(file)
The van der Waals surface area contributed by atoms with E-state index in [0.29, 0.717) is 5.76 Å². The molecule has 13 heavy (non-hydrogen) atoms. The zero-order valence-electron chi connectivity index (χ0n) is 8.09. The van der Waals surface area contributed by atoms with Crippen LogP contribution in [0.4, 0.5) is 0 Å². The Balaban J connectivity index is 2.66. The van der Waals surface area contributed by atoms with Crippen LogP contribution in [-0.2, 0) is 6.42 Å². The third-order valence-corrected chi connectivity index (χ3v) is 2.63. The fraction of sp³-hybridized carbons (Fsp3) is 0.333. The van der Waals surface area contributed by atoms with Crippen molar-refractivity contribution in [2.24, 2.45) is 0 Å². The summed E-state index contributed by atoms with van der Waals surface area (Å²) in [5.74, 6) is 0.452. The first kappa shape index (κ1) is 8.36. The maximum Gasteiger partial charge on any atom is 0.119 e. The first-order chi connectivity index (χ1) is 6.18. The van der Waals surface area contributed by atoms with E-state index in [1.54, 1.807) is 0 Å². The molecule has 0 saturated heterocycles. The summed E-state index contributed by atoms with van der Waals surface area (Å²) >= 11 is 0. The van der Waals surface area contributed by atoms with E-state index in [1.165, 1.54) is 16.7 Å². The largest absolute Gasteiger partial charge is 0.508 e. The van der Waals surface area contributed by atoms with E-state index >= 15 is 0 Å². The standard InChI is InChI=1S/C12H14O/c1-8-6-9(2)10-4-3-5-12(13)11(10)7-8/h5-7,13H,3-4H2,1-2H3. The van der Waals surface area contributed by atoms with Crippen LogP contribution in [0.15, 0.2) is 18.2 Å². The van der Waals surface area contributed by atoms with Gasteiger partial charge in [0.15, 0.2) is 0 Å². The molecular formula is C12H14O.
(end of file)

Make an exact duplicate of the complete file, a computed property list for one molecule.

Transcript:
The van der Waals surface area contributed by atoms with E-state index in [0.29, 0.717) is 5.76 Å². The molecule has 13 heavy (non-hydrogen) atoms. The zero-order valence-electron chi connectivity index (χ0n) is 8.09. The van der Waals surface area contributed by atoms with Crippen LogP contribution in [0.4, 0.5) is 0 Å². The Balaban J connectivity index is 2.66. The van der Waals surface area contributed by atoms with Crippen LogP contribution in [-0.2, 0) is 6.42 Å². The third-order valence-corrected chi connectivity index (χ3v) is 2.63. The fraction of sp³-hybridized carbons (Fsp3) is 0.333. The van der Waals surface area contributed by atoms with Crippen molar-refractivity contribution in [2.24, 2.45) is 0 Å². The summed E-state index contributed by atoms with van der Waals surface area (Å²) in [5.74, 6) is 0.452. The first kappa shape index (κ1) is 8.36. The maximum Gasteiger partial charge on any atom is 0.119 e. The first-order chi connectivity index (χ1) is 6.18. The van der Waals surface area contributed by atoms with E-state index in [1.54, 1.807) is 0 Å². The molecule has 0 saturated heterocycles. The summed E-state index contributed by atoms with van der Waals surface area (Å²) >= 11 is 0. The van der Waals surface area contributed by atoms with E-state index in [1.165, 1.54) is 16.7 Å². The largest absolute Gasteiger partial charge is 0.508 e. The van der Waals surface area contributed by atoms with E-state index >= 15 is 0 Å². The standard InChI is InChI=1S/C12H14O/c1-8-6-9(2)10-4-3-5-12(13)11(10)7-8/h5-7,13H,3-4H2,1-2H3. The van der Waals surface area contributed by atoms with Crippen LogP contribution in [0.15, 0.2) is 18.2 Å². The van der Waals surface area contributed by atoms with Gasteiger partial charge in [0.15, 0.2) is 0 Å². The molecular formula is C12H14O.